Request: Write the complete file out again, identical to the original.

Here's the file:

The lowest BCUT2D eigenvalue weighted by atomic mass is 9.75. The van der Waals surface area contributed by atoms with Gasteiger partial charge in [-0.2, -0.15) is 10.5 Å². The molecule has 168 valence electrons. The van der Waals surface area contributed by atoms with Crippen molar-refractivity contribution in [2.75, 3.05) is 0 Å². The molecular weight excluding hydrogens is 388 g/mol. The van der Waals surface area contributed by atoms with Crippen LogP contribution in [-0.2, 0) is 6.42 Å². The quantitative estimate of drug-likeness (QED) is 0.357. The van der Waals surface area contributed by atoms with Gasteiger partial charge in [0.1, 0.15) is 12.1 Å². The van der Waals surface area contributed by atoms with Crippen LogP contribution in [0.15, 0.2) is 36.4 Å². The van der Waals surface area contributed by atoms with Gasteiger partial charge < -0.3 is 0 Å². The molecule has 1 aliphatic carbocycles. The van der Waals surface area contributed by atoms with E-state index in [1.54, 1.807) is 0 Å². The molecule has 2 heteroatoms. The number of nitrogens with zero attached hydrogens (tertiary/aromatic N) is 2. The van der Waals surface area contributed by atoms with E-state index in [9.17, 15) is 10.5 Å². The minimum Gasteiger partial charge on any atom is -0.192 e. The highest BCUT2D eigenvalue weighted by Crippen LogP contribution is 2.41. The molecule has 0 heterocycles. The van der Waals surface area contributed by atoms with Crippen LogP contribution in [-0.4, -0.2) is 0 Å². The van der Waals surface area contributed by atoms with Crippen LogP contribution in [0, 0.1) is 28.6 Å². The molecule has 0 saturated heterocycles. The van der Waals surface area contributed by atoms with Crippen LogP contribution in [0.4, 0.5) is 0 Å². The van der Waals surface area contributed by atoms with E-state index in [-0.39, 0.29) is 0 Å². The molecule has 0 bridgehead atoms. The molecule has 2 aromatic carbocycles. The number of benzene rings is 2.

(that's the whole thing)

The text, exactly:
The lowest BCUT2D eigenvalue weighted by atomic mass is 9.75. The van der Waals surface area contributed by atoms with Gasteiger partial charge in [-0.2, -0.15) is 10.5 Å². The molecule has 168 valence electrons. The van der Waals surface area contributed by atoms with Crippen molar-refractivity contribution in [2.75, 3.05) is 0 Å². The molecular weight excluding hydrogens is 388 g/mol. The van der Waals surface area contributed by atoms with Crippen LogP contribution in [-0.2, 0) is 6.42 Å². The quantitative estimate of drug-likeness (QED) is 0.357. The van der Waals surface area contributed by atoms with Gasteiger partial charge in [0.1, 0.15) is 12.1 Å². The van der Waals surface area contributed by atoms with Crippen LogP contribution in [0.15, 0.2) is 36.4 Å². The van der Waals surface area contributed by atoms with Gasteiger partial charge < -0.3 is 0 Å². The molecule has 1 aliphatic carbocycles. The van der Waals surface area contributed by atoms with E-state index in [1.54, 1.807) is 0 Å². The molecule has 2 heteroatoms. The number of nitrogens with zero attached hydrogens (tertiary/aromatic N) is 2. The van der Waals surface area contributed by atoms with E-state index in [9.17, 15) is 10.5 Å². The minimum Gasteiger partial charge on any atom is -0.192 e. The highest BCUT2D eigenvalue weighted by Crippen LogP contribution is 2.41. The molecule has 0 heterocycles. The van der Waals surface area contributed by atoms with Crippen LogP contribution in [-0.4, -0.2) is 0 Å². The van der Waals surface area contributed by atoms with Crippen LogP contribution in [0, 0.1) is 28.6 Å². The molecule has 0 saturated heterocycles. The van der Waals surface area contributed by atoms with Crippen LogP contribution in [0.4, 0.5) is 0 Å². The van der Waals surface area contributed by atoms with E-state index in [-0.39, 0.29) is 0 Å². The molecule has 0 bridgehead atoms. The molecule has 2 aromatic carbocycles. The number of benzene rings is 2.